Target Date Funds are investments that are structured in a way to rebalance asset class weights to optimize risk and returns for a selected timeframe. In a retirement account, you choose the timeframe that is close to when you would like to retire and the fund is designed to gradually shift to a more conservative allocation to minimize risk when the target date approaches. Typically, as one gets older, a person should shift their allocations from stock (since they are risky) to bonds (since they are less risky). A target date fund is like autopilot where the fund rebalances and you as an investor don’t have to worry of adjusting your portfolio later in life. 

So where do you invest?

According to SPIVA S&P Dow Jones, over a 20-year period, nearly 90% of actively managed investment funds failed to beat the market. Take a look at the annual scorecard. It’s pretty eye opening. Essentially, with most active funds, fund managers aim to beat the market and charge fees for their efforts, only to underperform the market. You might get lucky and find a fund that outperforms the market but the odds are against you. Why try to beat the market, when you can buy the market using passively managed index funds?

In 2008, the world’s top financial investors, Warren Buffet, challenged the hedge fund industry that hedge fund fees don’t justify the funds’ performance. Buffet placed a million-dollar bet with Protégé Partners LLC. Before the 10-year period was up, the hedge fund ended up conceding. Buffet proved that an S&P 500 index fund would outperform a carefully managed hedge fund portfolio over 10 years.

Assessing your options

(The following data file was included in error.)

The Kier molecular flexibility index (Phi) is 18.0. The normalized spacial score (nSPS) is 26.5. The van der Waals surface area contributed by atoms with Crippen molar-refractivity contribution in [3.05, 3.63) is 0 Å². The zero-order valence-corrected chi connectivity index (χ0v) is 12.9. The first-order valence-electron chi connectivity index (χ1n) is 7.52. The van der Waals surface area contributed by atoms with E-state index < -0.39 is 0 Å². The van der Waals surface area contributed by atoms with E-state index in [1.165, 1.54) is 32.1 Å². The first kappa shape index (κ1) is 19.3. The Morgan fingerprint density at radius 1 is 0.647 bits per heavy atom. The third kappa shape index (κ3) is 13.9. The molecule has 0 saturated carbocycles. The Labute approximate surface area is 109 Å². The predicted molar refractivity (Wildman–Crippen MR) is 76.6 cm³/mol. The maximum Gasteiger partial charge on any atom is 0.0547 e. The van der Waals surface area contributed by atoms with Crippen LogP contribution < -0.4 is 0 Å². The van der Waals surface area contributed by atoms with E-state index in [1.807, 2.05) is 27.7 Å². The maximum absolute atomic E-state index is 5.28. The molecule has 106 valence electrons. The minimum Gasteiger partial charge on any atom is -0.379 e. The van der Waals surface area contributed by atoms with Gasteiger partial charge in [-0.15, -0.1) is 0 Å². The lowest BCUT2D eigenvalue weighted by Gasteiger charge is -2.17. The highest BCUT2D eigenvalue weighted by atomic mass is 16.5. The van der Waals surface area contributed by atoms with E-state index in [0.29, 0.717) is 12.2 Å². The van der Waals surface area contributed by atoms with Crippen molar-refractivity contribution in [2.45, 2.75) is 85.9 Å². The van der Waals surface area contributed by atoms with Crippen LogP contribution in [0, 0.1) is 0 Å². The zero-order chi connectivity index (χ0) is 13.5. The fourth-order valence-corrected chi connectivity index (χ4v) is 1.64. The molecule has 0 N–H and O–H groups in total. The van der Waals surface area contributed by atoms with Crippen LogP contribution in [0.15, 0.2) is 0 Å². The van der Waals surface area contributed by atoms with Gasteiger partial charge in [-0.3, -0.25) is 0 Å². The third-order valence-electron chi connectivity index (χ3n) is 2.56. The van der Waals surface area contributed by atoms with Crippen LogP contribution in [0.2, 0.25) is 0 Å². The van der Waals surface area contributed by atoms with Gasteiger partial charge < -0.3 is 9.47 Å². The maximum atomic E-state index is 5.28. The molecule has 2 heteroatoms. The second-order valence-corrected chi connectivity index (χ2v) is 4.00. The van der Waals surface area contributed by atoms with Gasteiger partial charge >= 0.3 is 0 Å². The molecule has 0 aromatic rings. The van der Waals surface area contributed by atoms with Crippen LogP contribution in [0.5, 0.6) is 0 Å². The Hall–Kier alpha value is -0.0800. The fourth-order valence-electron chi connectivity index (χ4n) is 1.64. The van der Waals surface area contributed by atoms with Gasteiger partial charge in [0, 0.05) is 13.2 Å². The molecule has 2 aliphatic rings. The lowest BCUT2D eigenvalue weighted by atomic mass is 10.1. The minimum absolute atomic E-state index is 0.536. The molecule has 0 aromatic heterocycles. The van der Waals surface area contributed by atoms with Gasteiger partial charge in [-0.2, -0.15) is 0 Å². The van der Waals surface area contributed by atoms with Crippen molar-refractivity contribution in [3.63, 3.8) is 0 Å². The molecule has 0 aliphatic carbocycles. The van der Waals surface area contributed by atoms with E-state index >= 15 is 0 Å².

When looking at your options, pay particular attention to the expense ratios on each of the funds. You’ll notice that the actively managed funds will be significantly higher — 0.5%-2.0%. This means, every year, part of your return is paid out to the managers and analysts running the fund, even if the fund loses money! 

Passive funds tend to be much lower. The Vanguard Total Stock Market Index Admiral Fund (Ticker: VTSAX)  has an expense ratio of 0.04% and Fidelity ZERO Total Market Index Fund (Ticker: FZROX) has an expense ratio of 0.00%. Compare that to active funds, Goldman Sachs Value Equity (Ticker: GSLIX) that has an expense ratio of 0.89%. An 1% fee might not sound like a lot but it’s pretty significant over many years.

total market index funds overview

Your best bet depends on your target asset allocation and what’s available to you through your employer. Look for a total market index fund with low fees and perhaps an international total market index fund. If you can’t, see if there’s a S&P 500 index or a target date fund that aligns with your financial goals. 

Investing in a Traditional vs a Roth 401(k), 403(b), Thrift Savings Plan

Some employer retirement plans allow employees to invest in either traditional 401k/403b/Thrift Savings Plan or a Roth 401k/Roth 403b/Roth TSP. The difference between a traditional and Roth 401(k) is related to tax treatment and when you pay.